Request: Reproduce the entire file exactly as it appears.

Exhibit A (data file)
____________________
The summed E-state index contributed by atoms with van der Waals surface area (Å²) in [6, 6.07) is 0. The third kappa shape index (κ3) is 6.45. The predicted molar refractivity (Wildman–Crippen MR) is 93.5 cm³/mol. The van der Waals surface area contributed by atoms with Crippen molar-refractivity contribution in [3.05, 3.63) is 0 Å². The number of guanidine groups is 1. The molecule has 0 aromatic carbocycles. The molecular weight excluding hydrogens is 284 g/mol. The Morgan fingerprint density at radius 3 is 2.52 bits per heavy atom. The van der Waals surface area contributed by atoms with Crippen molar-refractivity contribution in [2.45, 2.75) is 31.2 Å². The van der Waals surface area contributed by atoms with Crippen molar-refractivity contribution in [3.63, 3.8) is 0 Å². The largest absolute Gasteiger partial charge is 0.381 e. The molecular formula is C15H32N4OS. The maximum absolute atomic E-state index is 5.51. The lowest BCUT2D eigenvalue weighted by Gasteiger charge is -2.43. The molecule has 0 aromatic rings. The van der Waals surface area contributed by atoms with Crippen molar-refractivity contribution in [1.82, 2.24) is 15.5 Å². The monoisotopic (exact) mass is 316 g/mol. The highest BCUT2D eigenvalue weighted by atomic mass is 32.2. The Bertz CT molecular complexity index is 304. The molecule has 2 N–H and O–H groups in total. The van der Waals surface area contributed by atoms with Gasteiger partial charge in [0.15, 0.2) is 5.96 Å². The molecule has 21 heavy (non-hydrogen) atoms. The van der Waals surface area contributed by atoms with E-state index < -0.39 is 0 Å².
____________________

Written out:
The summed E-state index contributed by atoms with van der Waals surface area (Å²) in [6, 6.07) is 0. The third kappa shape index (κ3) is 6.45. The predicted molar refractivity (Wildman–Crippen MR) is 93.5 cm³/mol. The van der Waals surface area contributed by atoms with Crippen molar-refractivity contribution in [3.05, 3.63) is 0 Å². The number of guanidine groups is 1. The molecule has 0 aromatic carbocycles. The molecular weight excluding hydrogens is 284 g/mol. The Morgan fingerprint density at radius 3 is 2.52 bits per heavy atom. The van der Waals surface area contributed by atoms with Crippen molar-refractivity contribution in [2.45, 2.75) is 31.2 Å². The van der Waals surface area contributed by atoms with Crippen molar-refractivity contribution in [3.63, 3.8) is 0 Å². The largest absolute Gasteiger partial charge is 0.381 e. The molecular formula is C15H32N4OS. The maximum absolute atomic E-state index is 5.51. The lowest BCUT2D eigenvalue weighted by Gasteiger charge is -2.43. The molecule has 0 aromatic rings. The van der Waals surface area contributed by atoms with Crippen molar-refractivity contribution in [1.82, 2.24) is 15.5 Å². The monoisotopic (exact) mass is 316 g/mol. The highest BCUT2D eigenvalue weighted by atomic mass is 32.2. The Bertz CT molecular complexity index is 304. The molecule has 2 N–H and O–H groups in total. The van der Waals surface area contributed by atoms with Gasteiger partial charge in [0.15, 0.2) is 5.96 Å². The molecule has 21 heavy (non-hydrogen) atoms. The van der Waals surface area contributed by atoms with E-state index < -0.39 is 0 Å².